What We Offer

Multifetal Pregnancy Management

Since the 1980s our program has been considered the leading provider of multiple pregnancy management by fetal reduction. We published the first and most of the leading-edge papers on the subject.

Over the past three decades, the number of twin births has more than tripled in the United States. There has been a 13-fold increase in triplets, the rate of quadruplets has increased 100 times, and there had been a 1,000-fold increase in quintuplets. Over the past several years, with better control of infertility treatments, the number of very high order multiples has come down considerably, but twins remain many times natural expectations. For patients with multiple pregnancies, the risks of loss, prematurity, congenital anomalies, and poor neonatal outcomes are dramatically higher than for singletons. For twins, loss rates are more than double singleton rates, and cerebral palsy is 5 times as high. For triplets, loss rates are 10 times as high as a singleton, and cerebral palsy is 15 times higher. For even higher numbers, the statistics are even worse.

Genetic risks are multiplied by the number of fetuses. For example, for a 35 year old with triplets, the risk of a chromosome abnormality at birth would be 1/190 for a singleton but is 3/190 or about 1/65 for one of fraternal triplets. That is comparable to the risk of a 40 year old. Thus, we prefer to perform genetic testing by CVS prior to reduction to maximize the likelihood of a healthy family. We typically see patients for multifetal pregnancy reduction (MFPR) now also interchangeably termed fetal reduction (FR) at about 12 weeks. For the 85% of our patients who are also having CVS, the procedures are done usually over two days.

With the development of microarray analysis as part of the CVS results, patients have options.

  • For most of our patients coming from out of town, they still prefer to perform the reduction based upon the FISH results – so that everything can be done in one trip.
  • For local patients, most are waiting for the microarray results to come back to have the most complete information before FR.

We sometimes perform the reductions in multiple steps. For example, for a patient wanting to go from triplets to a singleton, we typically will do CVS on all 3 triplets, reduce to twins based upon the FISH, wait for the microarray and then reduce to a singleton.

Over the past 35 years, Dr. Evans has been a pioneer in the practice of MFPR having performed thousands of such procedures for patients starting with between 2 to as many as 12 fetuses. The procedure has been demonstrated to be a safe way to significantly reduce the risks of multiple pregnancies. Patients with triplets or higher have their risks cut by more than half by reducing to twins. For twins, the risks of pregnancy loss and prematurity can be further cut by reducing to a singleton.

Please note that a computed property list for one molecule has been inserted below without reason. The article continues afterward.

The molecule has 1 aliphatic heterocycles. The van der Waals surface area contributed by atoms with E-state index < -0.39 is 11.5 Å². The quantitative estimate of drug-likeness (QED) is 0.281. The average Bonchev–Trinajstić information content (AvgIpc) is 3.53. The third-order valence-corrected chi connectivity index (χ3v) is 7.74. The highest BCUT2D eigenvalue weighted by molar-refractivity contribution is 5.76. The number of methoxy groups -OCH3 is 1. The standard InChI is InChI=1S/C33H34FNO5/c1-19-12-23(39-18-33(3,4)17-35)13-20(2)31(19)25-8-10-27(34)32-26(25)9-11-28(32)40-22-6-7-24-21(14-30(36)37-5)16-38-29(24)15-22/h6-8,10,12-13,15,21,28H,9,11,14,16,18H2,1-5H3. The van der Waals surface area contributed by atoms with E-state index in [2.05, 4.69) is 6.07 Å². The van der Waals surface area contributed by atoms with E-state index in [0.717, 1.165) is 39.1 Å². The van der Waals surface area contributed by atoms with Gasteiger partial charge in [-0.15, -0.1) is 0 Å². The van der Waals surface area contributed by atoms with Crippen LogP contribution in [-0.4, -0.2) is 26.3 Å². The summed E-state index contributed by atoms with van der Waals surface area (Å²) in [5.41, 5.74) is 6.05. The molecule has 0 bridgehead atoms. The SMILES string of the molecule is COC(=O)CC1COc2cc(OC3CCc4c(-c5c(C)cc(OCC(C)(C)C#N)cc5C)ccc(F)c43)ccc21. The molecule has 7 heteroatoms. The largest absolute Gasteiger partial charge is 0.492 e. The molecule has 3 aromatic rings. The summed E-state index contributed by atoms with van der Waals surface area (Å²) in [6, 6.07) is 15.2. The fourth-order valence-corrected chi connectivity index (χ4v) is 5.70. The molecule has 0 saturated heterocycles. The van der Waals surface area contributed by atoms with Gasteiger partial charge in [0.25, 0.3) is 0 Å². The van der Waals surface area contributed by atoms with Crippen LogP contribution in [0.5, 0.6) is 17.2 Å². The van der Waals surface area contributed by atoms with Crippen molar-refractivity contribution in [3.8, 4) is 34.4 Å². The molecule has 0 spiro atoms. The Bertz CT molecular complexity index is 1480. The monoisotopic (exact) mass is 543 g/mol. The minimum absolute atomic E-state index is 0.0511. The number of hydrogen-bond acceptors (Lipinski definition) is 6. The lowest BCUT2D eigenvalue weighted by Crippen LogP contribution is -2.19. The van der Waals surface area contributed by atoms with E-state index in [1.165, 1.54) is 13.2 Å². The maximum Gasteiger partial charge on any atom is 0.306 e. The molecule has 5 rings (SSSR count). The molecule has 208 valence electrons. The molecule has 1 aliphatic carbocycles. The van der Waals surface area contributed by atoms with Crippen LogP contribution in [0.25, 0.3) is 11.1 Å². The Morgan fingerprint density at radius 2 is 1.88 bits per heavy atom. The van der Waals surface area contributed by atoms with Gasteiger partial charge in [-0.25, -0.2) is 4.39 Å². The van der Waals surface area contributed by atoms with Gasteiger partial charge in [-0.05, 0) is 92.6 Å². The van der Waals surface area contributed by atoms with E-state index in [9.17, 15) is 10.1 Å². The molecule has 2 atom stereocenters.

In deciding which fetuses to keep or to reduce, we prioritize decisions by:

1. Do we find a problem.

2. Are we still suspicious about the health and prognosis for a fetus

3. If nothing else matters and we have done CVS, we can then consider gender. We only adopted this position when our data showed that gender preference is overall now equal, i.e. females are just as preferred as males.


When we first developed FR in the 1980s and there were very little data, we still felt it important to create ethical guidelines as to how to proceed. Dr. Evans worked with Dr. John Fletcher (head of the bioethics program at the National Institute of Health), we concluded that we should not reduce below twins. This conclusion was based upon the facts that:

  • Every obstetrician can handle twins.
  • The risk of twins, while higher than a singleton, was “reasonable” given the poor quality of infertility treatments in the 1980s.
  • The outcomes with twins are far higher than previously appreciated.
  • There always were exceptions: e.g. the woman is a dwarf, has cardiac disease, has a uterine, or fetal abnormality. The data in these cases have shown, that even for the woman who starts with twins, if one defines “success” as healthy mother and healthy family, pregnancy outcome is improved by 2 to 1.

If one believes that 1 to 0 is ever acceptable (i.e., the right to terminate a pregnancy), then why not 2 to 1.

As fertility treatments have improved and the incidence of the higher order number multiples has been considerably reduced, nearly half of our FR cases are now 2 to 1. Virtually all of such patients have CVS before FR.

For more information, please see the attached publications that provide much more detail.


Evans Pioneer Award Lecture

  • Quick Contact Info

    Dr. Mark I. Evans (MD PLLC)

    Phone: 212.288.1422
    Fax: 212.879.2606
    Email: Evans@CompreGen.com
    131 E 65TH ST
    NEW YORK NY 10065